Notes and Editorial Reviews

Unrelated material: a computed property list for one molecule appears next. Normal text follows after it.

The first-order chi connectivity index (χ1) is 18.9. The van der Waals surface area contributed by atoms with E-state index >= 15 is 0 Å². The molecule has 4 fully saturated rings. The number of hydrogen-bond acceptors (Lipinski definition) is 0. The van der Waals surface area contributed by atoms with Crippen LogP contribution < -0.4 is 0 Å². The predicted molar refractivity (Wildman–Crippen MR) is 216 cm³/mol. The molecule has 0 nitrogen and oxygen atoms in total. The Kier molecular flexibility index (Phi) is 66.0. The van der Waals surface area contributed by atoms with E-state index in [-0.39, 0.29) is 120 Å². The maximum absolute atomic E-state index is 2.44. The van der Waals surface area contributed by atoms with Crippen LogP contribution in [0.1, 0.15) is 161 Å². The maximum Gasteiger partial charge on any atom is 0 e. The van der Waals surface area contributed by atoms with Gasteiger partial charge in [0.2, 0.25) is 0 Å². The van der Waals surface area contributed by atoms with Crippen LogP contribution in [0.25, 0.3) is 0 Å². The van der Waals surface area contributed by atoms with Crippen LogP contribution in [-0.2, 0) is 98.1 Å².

The Renaissance era encompasses some of the most magnificent choral music ever written, at a time when composers were attached to royal chapels and cathedrals, and dedicated their art to the service of God, to creating musical masterworks that would complement and reflect the glory of the architecture which contained them. This album contains some of the most enduring masterpieces from that time. It opens with the haunting strains of the Miserere which Allegri wrote for the Lenten liturgies of St Peter’s Basilica in Rome: the austere, haunting harmonies quickly became so renowned that the basilica moved to protect the work’s uniqueness by withholding the score and allowing performances only by its own choir. There follows the Renaissance blockbuster Spem in alium, which Thomas Tallis created in 40 separate parts, to rival the grand but more static conception of an Italian contemporary. The courts of Spain and the Netherlands are also represented, with the lamenting O vos omnes by Victoria and Absalon fili mii by Josquin. The performances are compiled from albums by some of the world’s most renowned choirs for this repertoire, mostly based in the English centre of choral excellence, the chapels of Cambridge. However, the music is largely Italian in origin, as one might expect: the melancholy strains of Palestrina’s Stabat mater and Lotti’s magical, eight-part Crucifixus are answered by more joyful and exuberant pieces by Monteverdi and Gabrieli, conceived for the Basilica of St Mark’s in Venice.